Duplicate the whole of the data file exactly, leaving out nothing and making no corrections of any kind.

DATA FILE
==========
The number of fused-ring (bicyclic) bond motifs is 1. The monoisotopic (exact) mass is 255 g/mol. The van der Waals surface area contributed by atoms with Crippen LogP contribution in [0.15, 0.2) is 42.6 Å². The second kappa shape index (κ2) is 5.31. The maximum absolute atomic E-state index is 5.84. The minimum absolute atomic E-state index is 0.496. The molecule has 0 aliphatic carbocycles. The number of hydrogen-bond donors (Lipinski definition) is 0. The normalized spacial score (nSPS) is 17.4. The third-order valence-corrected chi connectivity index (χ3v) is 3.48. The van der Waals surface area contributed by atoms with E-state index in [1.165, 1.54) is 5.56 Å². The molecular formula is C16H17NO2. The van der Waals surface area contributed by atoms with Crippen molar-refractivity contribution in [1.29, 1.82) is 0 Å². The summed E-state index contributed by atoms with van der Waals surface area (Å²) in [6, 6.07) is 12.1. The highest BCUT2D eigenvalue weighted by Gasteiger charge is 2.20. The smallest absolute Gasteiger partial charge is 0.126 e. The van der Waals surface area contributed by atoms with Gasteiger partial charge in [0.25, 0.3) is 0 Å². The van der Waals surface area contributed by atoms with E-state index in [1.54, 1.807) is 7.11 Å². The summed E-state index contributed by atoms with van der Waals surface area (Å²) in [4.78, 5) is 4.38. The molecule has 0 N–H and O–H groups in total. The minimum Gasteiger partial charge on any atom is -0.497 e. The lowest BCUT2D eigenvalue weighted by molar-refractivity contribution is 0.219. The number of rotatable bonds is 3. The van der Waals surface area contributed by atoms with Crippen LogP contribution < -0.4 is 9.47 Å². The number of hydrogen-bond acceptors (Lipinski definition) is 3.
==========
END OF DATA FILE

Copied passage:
The number of fused-ring (bicyclic) bond motifs is 1. The monoisotopic (exact) mass is 255 g/mol. The van der Waals surface area contributed by atoms with Crippen LogP contribution in [0.15, 0.2) is 42.6 Å². The second kappa shape index (κ2) is 5.31. The maximum absolute atomic E-state index is 5.84. The minimum absolute atomic E-state index is 0.496. The molecule has 0 aliphatic carbocycles. The number of hydrogen-bond donors (Lipinski definition) is 0. The normalized spacial score (nSPS) is 17.4. The third-order valence-corrected chi connectivity index (χ3v) is 3.48. The van der Waals surface area contributed by atoms with E-state index in [1.165, 1.54) is 5.56 Å². The molecular formula is C16H17NO2. The van der Waals surface area contributed by atoms with Crippen molar-refractivity contribution in [1.29, 1.82) is 0 Å². The summed E-state index contributed by atoms with van der Waals surface area (Å²) in [6, 6.07) is 12.1. The highest BCUT2D eigenvalue weighted by Gasteiger charge is 2.20. The smallest absolute Gasteiger partial charge is 0.126 e. The van der Waals surface area contributed by atoms with Gasteiger partial charge in [0.25, 0.3) is 0 Å². The van der Waals surface area contributed by atoms with E-state index in [1.54, 1.807) is 7.11 Å². The summed E-state index contributed by atoms with van der Waals surface area (Å²) in [4.78, 5) is 4.38. The molecule has 0 N–H and O–H groups in total. The minimum Gasteiger partial charge on any atom is -0.497 e. The lowest BCUT2D eigenvalue weighted by molar-refractivity contribution is 0.219. The number of rotatable bonds is 3. The van der Waals surface area contributed by atoms with Crippen LogP contribution < -0.4 is 9.47 Å². The number of hydrogen-bond acceptors (Lipinski definition) is 3.